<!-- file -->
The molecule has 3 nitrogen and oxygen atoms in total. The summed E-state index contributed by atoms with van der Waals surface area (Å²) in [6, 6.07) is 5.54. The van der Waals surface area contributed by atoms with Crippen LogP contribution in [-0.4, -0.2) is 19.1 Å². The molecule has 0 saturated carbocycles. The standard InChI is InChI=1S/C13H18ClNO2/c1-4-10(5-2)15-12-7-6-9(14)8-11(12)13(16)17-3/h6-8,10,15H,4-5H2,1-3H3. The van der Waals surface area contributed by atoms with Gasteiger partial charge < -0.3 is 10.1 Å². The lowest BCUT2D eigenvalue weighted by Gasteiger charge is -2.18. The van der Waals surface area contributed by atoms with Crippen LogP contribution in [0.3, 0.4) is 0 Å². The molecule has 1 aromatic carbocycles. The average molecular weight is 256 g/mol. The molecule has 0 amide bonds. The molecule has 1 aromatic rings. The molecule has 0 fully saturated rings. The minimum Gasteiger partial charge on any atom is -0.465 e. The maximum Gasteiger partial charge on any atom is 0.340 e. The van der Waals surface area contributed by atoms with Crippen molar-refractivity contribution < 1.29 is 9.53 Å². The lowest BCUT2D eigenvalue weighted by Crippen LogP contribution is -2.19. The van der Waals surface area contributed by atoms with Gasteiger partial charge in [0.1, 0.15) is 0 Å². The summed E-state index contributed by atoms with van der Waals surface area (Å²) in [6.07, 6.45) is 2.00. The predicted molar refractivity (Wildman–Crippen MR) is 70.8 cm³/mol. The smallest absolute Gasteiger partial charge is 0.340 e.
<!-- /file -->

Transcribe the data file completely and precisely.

The molecule has 3 nitrogen and oxygen atoms in total. The summed E-state index contributed by atoms with van der Waals surface area (Å²) in [6, 6.07) is 5.54. The van der Waals surface area contributed by atoms with Crippen LogP contribution in [-0.4, -0.2) is 19.1 Å². The molecule has 0 saturated carbocycles. The standard InChI is InChI=1S/C13H18ClNO2/c1-4-10(5-2)15-12-7-6-9(14)8-11(12)13(16)17-3/h6-8,10,15H,4-5H2,1-3H3. The van der Waals surface area contributed by atoms with Gasteiger partial charge < -0.3 is 10.1 Å². The lowest BCUT2D eigenvalue weighted by Gasteiger charge is -2.18. The van der Waals surface area contributed by atoms with Crippen LogP contribution in [0.3, 0.4) is 0 Å². The molecule has 1 aromatic carbocycles. The average molecular weight is 256 g/mol. The molecule has 0 amide bonds. The molecule has 1 aromatic rings. The molecule has 0 fully saturated rings. The minimum Gasteiger partial charge on any atom is -0.465 e. The maximum Gasteiger partial charge on any atom is 0.340 e. The van der Waals surface area contributed by atoms with Crippen molar-refractivity contribution < 1.29 is 9.53 Å². The lowest BCUT2D eigenvalue weighted by Crippen LogP contribution is -2.19. The van der Waals surface area contributed by atoms with Gasteiger partial charge in [0.1, 0.15) is 0 Å². The summed E-state index contributed by atoms with van der Waals surface area (Å²) in [6.07, 6.45) is 2.00. The predicted molar refractivity (Wildman–Crippen MR) is 70.8 cm³/mol. The smallest absolute Gasteiger partial charge is 0.340 e.